August 16, 2019
Days at Sea: 262
Days Since Departure: 320
Noon Position: 74 20N 90 54W
Course(t)/Speed(kts): WxS 6.5
Sky/10ths Cover: Clear 0
Bar(mb): 1015, steady
On-deck Temp(f): 57
Cabin Temp(f): 68
Water Temp(f): 35 (note water temp is steadily dropping.)
Relative Humidity(%): 36
Magnetic Variation: -25./3
Sail: Under power with double reefed main as steadying sail
Noon-to-Noon Miles Made Good (nm): 45 from Graham
Miles since departure: 33,948
Miles to Gjoa Haven: 590
In bed by 11pm. Alarm set for 4am. Awake by 3am, wide-eyed. Underway for Peel Sound.
Over the last few days, charts have shown a significant reduction in ice concentrations in Peel, but there is still ice, lots of ice. One hundred miles into the Sound from the N, there is a band of 4-6/10ths ice that is sixty-five miles long and covers both the eastern and western shores. Another one hundred miles below that is a large band of 1-3/10ths ice. Below that there is open water, but it is threatened by the heavy ice feeding in from M’Clintock Channel.
Add to this an imminent change in the weather. Long range forecasts are calling for a switch from these long-running E winds to SW winds and then strong southerlies that could scramble the current ice configuration.
Add to this a paucity of anchorages in Peel. Two of the best on the W coast are icebound. The next, False Strait, is just above Bellot Strait and 165 miles from the opening.
In the evening I reach out to the ice guide, Victor Wejer, for a consult on anchorages. Mo needs a place to hide if things go badly. I show him the areas I’ve chosen.
“This is a subject I would like to avoid,” he replies. “It is not written in stone that you must take the entirety of Peel in one go, but it is the usual way. Read the Canadian Sailing Directions. The height of Somerset Island does weird things to the wind; it can go from calm to gale in an instant. Most of what look like anchorages on the chart are just not safe.”
“As to ice,” he continues, “this is also difficult. Peel is narrow and fed from M’Clintock. Most sailboat crews fight tooth and ice pole to get through. Consider that Matt Rutherford chose Prince Regent. But for you there may not be an option. Regent will not be clear for a long time; maybe not at all this year.”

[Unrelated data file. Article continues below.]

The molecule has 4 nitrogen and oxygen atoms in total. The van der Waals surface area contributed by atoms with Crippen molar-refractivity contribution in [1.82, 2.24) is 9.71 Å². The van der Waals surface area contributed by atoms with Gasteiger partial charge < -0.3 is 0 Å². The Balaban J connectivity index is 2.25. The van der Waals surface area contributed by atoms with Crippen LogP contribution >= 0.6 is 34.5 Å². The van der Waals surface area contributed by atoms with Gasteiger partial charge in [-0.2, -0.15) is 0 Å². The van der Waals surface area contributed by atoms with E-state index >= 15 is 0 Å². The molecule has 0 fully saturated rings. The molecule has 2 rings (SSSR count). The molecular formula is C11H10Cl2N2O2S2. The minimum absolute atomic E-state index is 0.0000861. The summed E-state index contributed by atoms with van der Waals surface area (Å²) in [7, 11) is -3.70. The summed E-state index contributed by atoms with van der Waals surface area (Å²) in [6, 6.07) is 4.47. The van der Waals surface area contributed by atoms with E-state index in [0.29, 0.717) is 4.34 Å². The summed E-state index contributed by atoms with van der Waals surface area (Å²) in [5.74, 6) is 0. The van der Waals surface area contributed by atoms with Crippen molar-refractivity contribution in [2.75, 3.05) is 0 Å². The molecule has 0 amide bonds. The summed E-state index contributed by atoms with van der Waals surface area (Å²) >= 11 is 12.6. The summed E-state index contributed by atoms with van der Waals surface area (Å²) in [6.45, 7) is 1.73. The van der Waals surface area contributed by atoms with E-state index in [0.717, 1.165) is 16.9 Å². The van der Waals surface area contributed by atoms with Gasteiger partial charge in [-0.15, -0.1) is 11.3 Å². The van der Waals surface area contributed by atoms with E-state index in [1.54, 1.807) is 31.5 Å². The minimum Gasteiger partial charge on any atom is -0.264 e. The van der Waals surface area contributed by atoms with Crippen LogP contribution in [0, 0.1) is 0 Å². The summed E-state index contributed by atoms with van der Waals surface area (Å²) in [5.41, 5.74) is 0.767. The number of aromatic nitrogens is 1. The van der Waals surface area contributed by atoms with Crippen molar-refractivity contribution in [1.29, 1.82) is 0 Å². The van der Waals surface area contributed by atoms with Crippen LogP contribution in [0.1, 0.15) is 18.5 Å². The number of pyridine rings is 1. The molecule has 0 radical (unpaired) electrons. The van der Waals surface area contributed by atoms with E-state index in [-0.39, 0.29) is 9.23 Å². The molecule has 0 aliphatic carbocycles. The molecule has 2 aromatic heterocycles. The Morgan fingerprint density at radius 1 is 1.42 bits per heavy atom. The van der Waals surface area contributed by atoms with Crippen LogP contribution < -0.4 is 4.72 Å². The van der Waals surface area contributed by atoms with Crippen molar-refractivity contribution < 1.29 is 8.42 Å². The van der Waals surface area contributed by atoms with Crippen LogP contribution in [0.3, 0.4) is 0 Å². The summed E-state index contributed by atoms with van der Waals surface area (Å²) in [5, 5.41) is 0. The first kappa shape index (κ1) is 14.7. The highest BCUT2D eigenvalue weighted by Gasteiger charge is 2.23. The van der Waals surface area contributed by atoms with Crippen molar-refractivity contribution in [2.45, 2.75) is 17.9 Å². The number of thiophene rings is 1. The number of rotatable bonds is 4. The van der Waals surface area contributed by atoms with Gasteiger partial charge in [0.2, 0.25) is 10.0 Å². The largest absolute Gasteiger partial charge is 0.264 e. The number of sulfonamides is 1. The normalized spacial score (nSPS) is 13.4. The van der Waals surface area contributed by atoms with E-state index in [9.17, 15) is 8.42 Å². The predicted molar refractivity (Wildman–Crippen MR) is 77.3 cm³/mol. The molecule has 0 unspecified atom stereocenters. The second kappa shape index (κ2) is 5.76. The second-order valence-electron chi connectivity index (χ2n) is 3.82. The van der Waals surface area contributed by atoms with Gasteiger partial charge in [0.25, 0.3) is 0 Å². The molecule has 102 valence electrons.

By now four boats are through Peel, below Bellot Strait and on their way to Gjoa Haven. Yellow-hulled Breskell is one of them, but it has taken her four days to transit 200 miles, and I can tell from the way Olivier writes his encouraging emails that he has his doubts about doing it solo.
“Not many have singlehanded the Northwest Passage,” closes Victor, “Take your difficult bite; be brave, and exercise your anchor alarm if you do stop.”
Tillman talks about the salubrious affects of fear, but like many tonics, it tastes bad going down. In the South we were following the wind, at least. Here, even at the height of things, Mo was in her groove, and if a particular low was hell on wheels, I just had to keep my bird floating and hang on. Eventually an Ushuaia or a Hobart would hove into view.
Here we are decidedly pushing against the flow, a flow with hard, pointy teeth that has not met its match in boats this small. It may or may not spit us out the other side.
I recall Willie DeRoos’s remarks when his Williwaw became trapped in Arctic ice. DeRoos was the first to transit the Northwest Passage in a yacht, this back in 1975. As the ice slowly came down on Williwaw and surrounded her, DeRoos’s crewman, standing lookout at the bow, turned to search aft for an escape route. Willie roared from the cockpit, “there is no going back, there is only forward.”
As I type, we are 30 miles from the entrance. Currently I plan to keep going until late, to grab as many miles as I can today and then heave to for a few hours when the sun sets (it does set now). I’d like to be at the ice edge by tomorrow afternoon.
In the morning, we meet our first pack ice of this transit off Maxwell Bay, a ribbon of rotting ice left over from a losing battle with the warmth of Lancaster Sound.